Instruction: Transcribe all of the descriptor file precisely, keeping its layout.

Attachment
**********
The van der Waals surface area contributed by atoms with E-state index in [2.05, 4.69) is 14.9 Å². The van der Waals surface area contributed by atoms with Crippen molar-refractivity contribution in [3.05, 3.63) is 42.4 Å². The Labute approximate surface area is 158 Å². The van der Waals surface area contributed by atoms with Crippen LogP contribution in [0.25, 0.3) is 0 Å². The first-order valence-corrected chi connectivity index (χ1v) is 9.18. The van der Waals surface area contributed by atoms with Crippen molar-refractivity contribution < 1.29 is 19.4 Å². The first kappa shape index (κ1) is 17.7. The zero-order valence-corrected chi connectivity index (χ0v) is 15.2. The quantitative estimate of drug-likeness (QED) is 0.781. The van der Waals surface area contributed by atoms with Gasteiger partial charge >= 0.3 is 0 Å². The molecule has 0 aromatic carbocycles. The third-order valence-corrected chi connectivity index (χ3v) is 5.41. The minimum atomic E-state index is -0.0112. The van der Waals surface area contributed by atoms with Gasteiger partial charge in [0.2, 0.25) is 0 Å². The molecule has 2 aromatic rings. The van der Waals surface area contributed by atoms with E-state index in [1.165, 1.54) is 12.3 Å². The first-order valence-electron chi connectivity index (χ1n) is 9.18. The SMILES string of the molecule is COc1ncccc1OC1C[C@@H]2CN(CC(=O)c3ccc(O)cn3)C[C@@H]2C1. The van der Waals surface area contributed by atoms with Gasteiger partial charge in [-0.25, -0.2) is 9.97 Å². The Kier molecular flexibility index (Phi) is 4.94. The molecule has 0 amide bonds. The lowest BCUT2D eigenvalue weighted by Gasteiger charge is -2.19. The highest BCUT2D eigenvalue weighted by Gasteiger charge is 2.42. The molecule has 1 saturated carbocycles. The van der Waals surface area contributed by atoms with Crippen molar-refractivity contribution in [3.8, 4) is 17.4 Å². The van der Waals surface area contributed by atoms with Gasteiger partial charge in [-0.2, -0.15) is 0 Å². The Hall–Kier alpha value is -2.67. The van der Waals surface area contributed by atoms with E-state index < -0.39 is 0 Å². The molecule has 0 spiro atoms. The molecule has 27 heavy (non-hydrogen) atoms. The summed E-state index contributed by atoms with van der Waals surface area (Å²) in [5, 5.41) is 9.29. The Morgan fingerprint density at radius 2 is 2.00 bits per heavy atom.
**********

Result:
The van der Waals surface area contributed by atoms with E-state index in [2.05, 4.69) is 14.9 Å². The van der Waals surface area contributed by atoms with Crippen molar-refractivity contribution in [3.05, 3.63) is 42.4 Å². The Labute approximate surface area is 158 Å². The van der Waals surface area contributed by atoms with Crippen LogP contribution in [0.25, 0.3) is 0 Å². The first-order valence-corrected chi connectivity index (χ1v) is 9.18. The van der Waals surface area contributed by atoms with Crippen molar-refractivity contribution < 1.29 is 19.4 Å². The first kappa shape index (κ1) is 17.7. The zero-order valence-corrected chi connectivity index (χ0v) is 15.2. The quantitative estimate of drug-likeness (QED) is 0.781. The van der Waals surface area contributed by atoms with Gasteiger partial charge >= 0.3 is 0 Å². The molecule has 0 aromatic carbocycles. The third-order valence-corrected chi connectivity index (χ3v) is 5.41. The minimum atomic E-state index is -0.0112. The van der Waals surface area contributed by atoms with Gasteiger partial charge in [0.2, 0.25) is 0 Å². The molecule has 2 aromatic rings. The van der Waals surface area contributed by atoms with E-state index in [1.165, 1.54) is 12.3 Å². The first-order valence-electron chi connectivity index (χ1n) is 9.18. The SMILES string of the molecule is COc1ncccc1OC1C[C@@H]2CN(CC(=O)c3ccc(O)cn3)C[C@@H]2C1. The van der Waals surface area contributed by atoms with Gasteiger partial charge in [-0.25, -0.2) is 9.97 Å². The Kier molecular flexibility index (Phi) is 4.94. The molecule has 0 amide bonds. The lowest BCUT2D eigenvalue weighted by Gasteiger charge is -2.19. The highest BCUT2D eigenvalue weighted by Gasteiger charge is 2.42. The molecule has 1 saturated carbocycles. The van der Waals surface area contributed by atoms with Crippen molar-refractivity contribution in [3.8, 4) is 17.4 Å². The van der Waals surface area contributed by atoms with Gasteiger partial charge in [-0.2, -0.15) is 0 Å². The Hall–Kier alpha value is -2.67. The van der Waals surface area contributed by atoms with E-state index < -0.39 is 0 Å². The molecule has 0 spiro atoms. The molecule has 27 heavy (non-hydrogen) atoms. The summed E-state index contributed by atoms with van der Waals surface area (Å²) in [5, 5.41) is 9.29. The Morgan fingerprint density at radius 2 is 2.00 bits per heavy atom.